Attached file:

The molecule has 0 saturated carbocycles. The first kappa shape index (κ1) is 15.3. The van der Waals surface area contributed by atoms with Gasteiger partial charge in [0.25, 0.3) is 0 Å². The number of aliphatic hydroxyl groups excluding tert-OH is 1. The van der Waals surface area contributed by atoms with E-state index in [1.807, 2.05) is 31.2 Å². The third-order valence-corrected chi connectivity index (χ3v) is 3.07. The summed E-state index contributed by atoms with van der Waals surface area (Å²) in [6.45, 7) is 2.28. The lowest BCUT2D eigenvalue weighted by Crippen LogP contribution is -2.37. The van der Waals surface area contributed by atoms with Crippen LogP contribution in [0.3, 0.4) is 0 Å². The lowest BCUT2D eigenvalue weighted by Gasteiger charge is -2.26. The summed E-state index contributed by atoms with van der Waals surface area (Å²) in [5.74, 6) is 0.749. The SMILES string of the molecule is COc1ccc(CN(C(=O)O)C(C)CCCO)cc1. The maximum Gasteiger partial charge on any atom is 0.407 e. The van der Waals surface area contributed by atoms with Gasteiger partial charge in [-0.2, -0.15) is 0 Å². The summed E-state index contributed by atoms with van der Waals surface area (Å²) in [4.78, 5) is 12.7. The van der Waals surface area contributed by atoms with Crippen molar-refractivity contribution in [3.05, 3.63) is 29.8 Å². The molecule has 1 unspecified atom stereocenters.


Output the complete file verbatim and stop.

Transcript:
The molecule has 0 saturated carbocycles. The first kappa shape index (κ1) is 15.3. The van der Waals surface area contributed by atoms with Gasteiger partial charge in [0.25, 0.3) is 0 Å². The number of aliphatic hydroxyl groups excluding tert-OH is 1. The van der Waals surface area contributed by atoms with E-state index in [1.807, 2.05) is 31.2 Å². The third-order valence-corrected chi connectivity index (χ3v) is 3.07. The summed E-state index contributed by atoms with van der Waals surface area (Å²) in [6.45, 7) is 2.28. The lowest BCUT2D eigenvalue weighted by Crippen LogP contribution is -2.37. The van der Waals surface area contributed by atoms with Crippen LogP contribution in [0.3, 0.4) is 0 Å². The lowest BCUT2D eigenvalue weighted by Gasteiger charge is -2.26. The summed E-state index contributed by atoms with van der Waals surface area (Å²) in [5.74, 6) is 0.749. The SMILES string of the molecule is COc1ccc(CN(C(=O)O)C(C)CCCO)cc1. The maximum Gasteiger partial charge on any atom is 0.407 e. The van der Waals surface area contributed by atoms with Gasteiger partial charge in [-0.2, -0.15) is 0 Å². The summed E-state index contributed by atoms with van der Waals surface area (Å²) in [4.78, 5) is 12.7. The van der Waals surface area contributed by atoms with Crippen molar-refractivity contribution in [3.05, 3.63) is 29.8 Å². The molecule has 1 unspecified atom stereocenters.